The Legend of Legacy

I just want to preface this review by saying that I haven’t officially finished the game. After 60+ hours, I’ve got a good chunk of time invested in The Legend of Legacy, so I can give you a pretty good idea of what to expect.

The Legend of Legacy is a spiritual sequel to the Romancing SaGa series, developed by FuRyu, and published by Atlus. For those of you who may not be familiar, SaGa games don’t play out like traditional JRPGs, and are quite the niche titles. Characters randomly learn skills during battles, stat growth is random, depending on your actions in battle, and said battles can go very wrong for you very quickly.

You have a choice between seven characters to begin your adventure with. Honestly, who you choose as your main matters very little, as there is almost no story to be found in this game. Sure, each character gets a small intro sequence, but do not expect anything on a Final Fantasy level of narrative.

Within two hours of starting your game, you’ll be able to recruit the other six characters, so don’t be too bummed if you don’t like your initial choice. I myself chose Meurs, and have yet to regret it. He’s a great mixed bag character, in my opinion.

Graphically, this title reminds me of Bravely Default. Some people might not care for the super-deformed (or “chibi”) character design, but I find it charming. Really, this whole game oozes charm, from the watercolor pop-up book level designs, to the deceivingly cute enemy designs. Make no mistake — they will mess you up, without a proper plan of attack.

Getting into the battle system, it’s your standard 3-man team, but there’s a neat little difference here. Each character is assigned a role beforehand, be it Attack, Support, or Guard. Attack roles, as one would assume, have higher attack power when fighting. Support roles get priority for their actions, and get a slight boost to healing spells and items. Guard roles have increased defense, and any move that has a defensive property (ie the shield’s “Block” ability) can potentially proc for the whole party. Also, you cannot use healing items during a battle. If you have one of the healing accessories (Bianca starts with one, I believe), you can heal, but you’re usually taking more damage than their moderate healing can compensate. If one character should fall in battle, worry not. They’ll be revived after the battle (unless you use a healing accesory/heal spell, then they’re revived right then), but their maximum HP will be reduced. If a downed character sould have their max HP reduced to zero, though, it’s game over, even if the other two characters are still healthy. Sleeping at the inn will restore their max HP, though. So don’t fret.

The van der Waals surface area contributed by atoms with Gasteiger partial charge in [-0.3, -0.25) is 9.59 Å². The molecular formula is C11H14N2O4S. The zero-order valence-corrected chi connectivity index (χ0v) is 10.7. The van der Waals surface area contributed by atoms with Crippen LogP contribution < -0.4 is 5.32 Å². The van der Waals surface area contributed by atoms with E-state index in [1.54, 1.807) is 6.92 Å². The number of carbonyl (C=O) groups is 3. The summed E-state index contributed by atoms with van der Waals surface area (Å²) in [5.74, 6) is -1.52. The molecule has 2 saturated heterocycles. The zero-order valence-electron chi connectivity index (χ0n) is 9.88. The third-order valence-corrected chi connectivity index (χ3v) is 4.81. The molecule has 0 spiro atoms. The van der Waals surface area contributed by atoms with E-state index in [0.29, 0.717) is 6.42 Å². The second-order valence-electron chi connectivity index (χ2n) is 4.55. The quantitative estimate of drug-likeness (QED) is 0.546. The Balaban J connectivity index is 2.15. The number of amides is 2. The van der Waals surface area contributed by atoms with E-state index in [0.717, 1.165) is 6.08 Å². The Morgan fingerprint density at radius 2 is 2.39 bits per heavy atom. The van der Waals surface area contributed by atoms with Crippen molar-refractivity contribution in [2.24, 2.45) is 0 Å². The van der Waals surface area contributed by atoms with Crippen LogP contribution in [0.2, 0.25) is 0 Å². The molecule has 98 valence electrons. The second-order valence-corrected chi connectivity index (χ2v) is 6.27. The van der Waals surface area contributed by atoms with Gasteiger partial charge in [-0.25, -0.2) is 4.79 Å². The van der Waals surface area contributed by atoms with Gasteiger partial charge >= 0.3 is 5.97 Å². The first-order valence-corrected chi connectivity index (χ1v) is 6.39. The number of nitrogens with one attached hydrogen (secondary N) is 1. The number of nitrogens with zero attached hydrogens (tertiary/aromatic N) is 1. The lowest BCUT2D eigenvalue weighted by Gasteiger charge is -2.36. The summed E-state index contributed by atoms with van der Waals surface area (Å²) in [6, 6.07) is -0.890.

Magic works differently in TLoL as well. In order to use spells, you have to have a Whispering Shard equipped. These can be found in various locations in any of the areas you open up. But, beore you can cast these spells, you have to make a contract with the appropriate elementals, using the corresponding Singing Shard. Use the spell enough times, and the character casting it will eventually learn it, and will no longer need that particular shard equipped. Just equip a new shard of the appropriate element, and repeat the process to learn more spells. You can also find weapons that have a small colored “+” next to their type icon — these will also let you use spells you’ve learned without a shard equipped, provided the elements match.

Moving on to the really important stuff — the difficulty. According to various sources, the NA version of TLoL was tweaked a bit, to make certain aspects of the game more bearable. In the sole town in the game, there’s a port from which you can launch three different ships, for varying prices. In the Japanese version, these took two, six, and ten hours to return, respectively. Enabling the StreetPass feature could potentially shorten those times. Given the relative size of Japan, and the fact that almost everyone and their brother owns a 3DS, this was acceptable. Here in the states, that’s not really the case. So, in order to circumvent this, the designers shortened the time that each ship would be gone — one hour, three hours, and five hours, respectively. There’s also a New Game+, in which all of your learned skills, stats, and created weapons (a feature I myself have yet to unlock, so I cannot comment on that as of the time of this review) carry over. As far as gameplay, they don’t seem to have dumbed the game down for us westerners, as this game is still brutally difficult. I’ve seen some people liken it to the Dark Souls series…but I just laugh at them. This game has a nifty little quicksave function that can stem some of the frustration that comes from a total party wipe, so there’s that.

The music in game is, to me, rather forgetful. It’s very much in the background, and for the most part, I didn’t even notice it. Which is a bit sad, considering the pedigree of the composer behind it.

All in all, I’d say this game isn’t for everyone. The battles aren’t cakewalks, the “levelling” system is not the norm, and learning skills is so random, it can almost be frustrating. But, if you can wrap your brain around all of these differences, you’ll find an interesting take on the dungeon crawl.

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